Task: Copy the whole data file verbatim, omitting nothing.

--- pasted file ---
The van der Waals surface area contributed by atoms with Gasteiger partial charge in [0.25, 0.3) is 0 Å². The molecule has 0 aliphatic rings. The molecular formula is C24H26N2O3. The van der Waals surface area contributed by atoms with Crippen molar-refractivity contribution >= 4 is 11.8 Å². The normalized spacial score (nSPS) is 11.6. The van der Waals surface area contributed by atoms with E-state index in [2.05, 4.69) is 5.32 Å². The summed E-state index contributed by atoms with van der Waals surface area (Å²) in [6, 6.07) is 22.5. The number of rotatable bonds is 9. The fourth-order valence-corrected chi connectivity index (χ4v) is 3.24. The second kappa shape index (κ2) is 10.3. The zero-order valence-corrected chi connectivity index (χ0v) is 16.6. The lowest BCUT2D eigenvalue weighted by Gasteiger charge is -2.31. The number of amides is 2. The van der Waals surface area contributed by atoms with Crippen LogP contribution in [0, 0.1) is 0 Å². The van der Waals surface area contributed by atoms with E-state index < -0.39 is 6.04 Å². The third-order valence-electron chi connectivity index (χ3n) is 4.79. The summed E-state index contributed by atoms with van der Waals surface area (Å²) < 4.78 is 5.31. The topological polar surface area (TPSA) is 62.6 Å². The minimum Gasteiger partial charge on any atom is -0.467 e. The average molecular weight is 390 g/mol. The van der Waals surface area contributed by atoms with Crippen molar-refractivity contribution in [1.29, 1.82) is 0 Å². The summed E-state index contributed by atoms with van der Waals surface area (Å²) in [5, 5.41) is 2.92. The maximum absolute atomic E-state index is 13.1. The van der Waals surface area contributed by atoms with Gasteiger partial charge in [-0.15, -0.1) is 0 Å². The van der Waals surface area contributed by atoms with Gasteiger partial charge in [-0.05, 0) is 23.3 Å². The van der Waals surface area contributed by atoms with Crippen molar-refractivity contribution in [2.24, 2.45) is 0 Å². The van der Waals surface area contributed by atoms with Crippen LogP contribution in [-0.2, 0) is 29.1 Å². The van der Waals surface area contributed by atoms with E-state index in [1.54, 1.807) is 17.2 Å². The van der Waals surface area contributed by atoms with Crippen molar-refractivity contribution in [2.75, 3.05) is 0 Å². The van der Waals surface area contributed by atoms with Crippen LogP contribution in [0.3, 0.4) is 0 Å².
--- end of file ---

The van der Waals surface area contributed by atoms with Gasteiger partial charge in [0.25, 0.3) is 0 Å². The molecule has 0 aliphatic rings. The molecular formula is C24H26N2O3. The van der Waals surface area contributed by atoms with Crippen molar-refractivity contribution >= 4 is 11.8 Å². The normalized spacial score (nSPS) is 11.6. The van der Waals surface area contributed by atoms with E-state index in [2.05, 4.69) is 5.32 Å². The summed E-state index contributed by atoms with van der Waals surface area (Å²) in [6, 6.07) is 22.5. The number of rotatable bonds is 9. The fourth-order valence-corrected chi connectivity index (χ4v) is 3.24. The second kappa shape index (κ2) is 10.3. The zero-order valence-corrected chi connectivity index (χ0v) is 16.6. The lowest BCUT2D eigenvalue weighted by Gasteiger charge is -2.31. The number of amides is 2. The van der Waals surface area contributed by atoms with Crippen LogP contribution in [0, 0.1) is 0 Å². The van der Waals surface area contributed by atoms with E-state index < -0.39 is 6.04 Å². The third-order valence-electron chi connectivity index (χ3n) is 4.79. The summed E-state index contributed by atoms with van der Waals surface area (Å²) < 4.78 is 5.31. The topological polar surface area (TPSA) is 62.6 Å². The minimum Gasteiger partial charge on any atom is -0.467 e. The average molecular weight is 390 g/mol. The van der Waals surface area contributed by atoms with Crippen molar-refractivity contribution in [1.29, 1.82) is 0 Å². The summed E-state index contributed by atoms with van der Waals surface area (Å²) in [5, 5.41) is 2.92. The maximum absolute atomic E-state index is 13.1. The van der Waals surface area contributed by atoms with Gasteiger partial charge in [-0.15, -0.1) is 0 Å². The van der Waals surface area contributed by atoms with Gasteiger partial charge in [-0.05, 0) is 23.3 Å². The van der Waals surface area contributed by atoms with Crippen molar-refractivity contribution in [2.24, 2.45) is 0 Å². The van der Waals surface area contributed by atoms with Crippen LogP contribution in [-0.2, 0) is 29.1 Å². The van der Waals surface area contributed by atoms with E-state index in [1.54, 1.807) is 17.2 Å². The van der Waals surface area contributed by atoms with Crippen molar-refractivity contribution in [2.75, 3.05) is 0 Å². The van der Waals surface area contributed by atoms with Crippen LogP contribution in [0.3, 0.4) is 0 Å².